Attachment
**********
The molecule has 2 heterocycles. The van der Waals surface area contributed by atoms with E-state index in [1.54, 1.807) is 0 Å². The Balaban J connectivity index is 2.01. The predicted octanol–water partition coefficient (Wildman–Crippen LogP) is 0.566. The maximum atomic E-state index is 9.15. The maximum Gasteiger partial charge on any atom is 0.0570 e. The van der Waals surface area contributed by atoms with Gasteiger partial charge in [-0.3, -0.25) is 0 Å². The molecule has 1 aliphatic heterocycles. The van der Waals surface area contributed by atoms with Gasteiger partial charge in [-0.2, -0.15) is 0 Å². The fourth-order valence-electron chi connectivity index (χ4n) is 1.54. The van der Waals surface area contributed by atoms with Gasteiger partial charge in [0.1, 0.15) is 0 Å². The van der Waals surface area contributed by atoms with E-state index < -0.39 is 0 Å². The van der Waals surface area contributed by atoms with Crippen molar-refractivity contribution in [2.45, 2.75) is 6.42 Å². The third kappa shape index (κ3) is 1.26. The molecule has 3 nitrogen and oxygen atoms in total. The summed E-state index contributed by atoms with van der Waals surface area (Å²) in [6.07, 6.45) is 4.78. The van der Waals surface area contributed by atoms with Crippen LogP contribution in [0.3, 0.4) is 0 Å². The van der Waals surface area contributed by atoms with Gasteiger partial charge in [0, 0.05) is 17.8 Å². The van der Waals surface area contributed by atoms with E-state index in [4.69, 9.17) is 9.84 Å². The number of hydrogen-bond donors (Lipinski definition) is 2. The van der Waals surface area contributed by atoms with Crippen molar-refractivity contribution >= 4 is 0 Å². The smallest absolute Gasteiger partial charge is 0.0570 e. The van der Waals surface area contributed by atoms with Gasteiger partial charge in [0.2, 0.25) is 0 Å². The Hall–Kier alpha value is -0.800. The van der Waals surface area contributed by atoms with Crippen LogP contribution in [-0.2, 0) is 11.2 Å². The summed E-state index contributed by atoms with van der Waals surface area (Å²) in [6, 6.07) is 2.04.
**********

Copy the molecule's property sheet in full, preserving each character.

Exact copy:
The molecule has 2 heterocycles. The van der Waals surface area contributed by atoms with E-state index in [1.54, 1.807) is 0 Å². The Balaban J connectivity index is 2.01. The predicted octanol–water partition coefficient (Wildman–Crippen LogP) is 0.566. The maximum atomic E-state index is 9.15. The maximum Gasteiger partial charge on any atom is 0.0570 e. The van der Waals surface area contributed by atoms with Gasteiger partial charge in [-0.3, -0.25) is 0 Å². The molecule has 1 aliphatic heterocycles. The van der Waals surface area contributed by atoms with Gasteiger partial charge in [-0.2, -0.15) is 0 Å². The fourth-order valence-electron chi connectivity index (χ4n) is 1.54. The van der Waals surface area contributed by atoms with Gasteiger partial charge in [0.1, 0.15) is 0 Å². The van der Waals surface area contributed by atoms with E-state index < -0.39 is 0 Å². The van der Waals surface area contributed by atoms with Crippen molar-refractivity contribution in [2.45, 2.75) is 6.42 Å². The third kappa shape index (κ3) is 1.26. The molecule has 3 nitrogen and oxygen atoms in total. The summed E-state index contributed by atoms with van der Waals surface area (Å²) in [6.07, 6.45) is 4.78. The van der Waals surface area contributed by atoms with Crippen LogP contribution in [0.3, 0.4) is 0 Å². The van der Waals surface area contributed by atoms with Gasteiger partial charge in [0, 0.05) is 17.8 Å². The van der Waals surface area contributed by atoms with E-state index in [4.69, 9.17) is 9.84 Å². The number of hydrogen-bond donors (Lipinski definition) is 2. The van der Waals surface area contributed by atoms with Crippen molar-refractivity contribution >= 4 is 0 Å². The smallest absolute Gasteiger partial charge is 0.0570 e. The van der Waals surface area contributed by atoms with Gasteiger partial charge in [0.2, 0.25) is 0 Å². The Hall–Kier alpha value is -0.800. The van der Waals surface area contributed by atoms with Crippen LogP contribution in [-0.2, 0) is 11.2 Å². The summed E-state index contributed by atoms with van der Waals surface area (Å²) in [6, 6.07) is 2.04.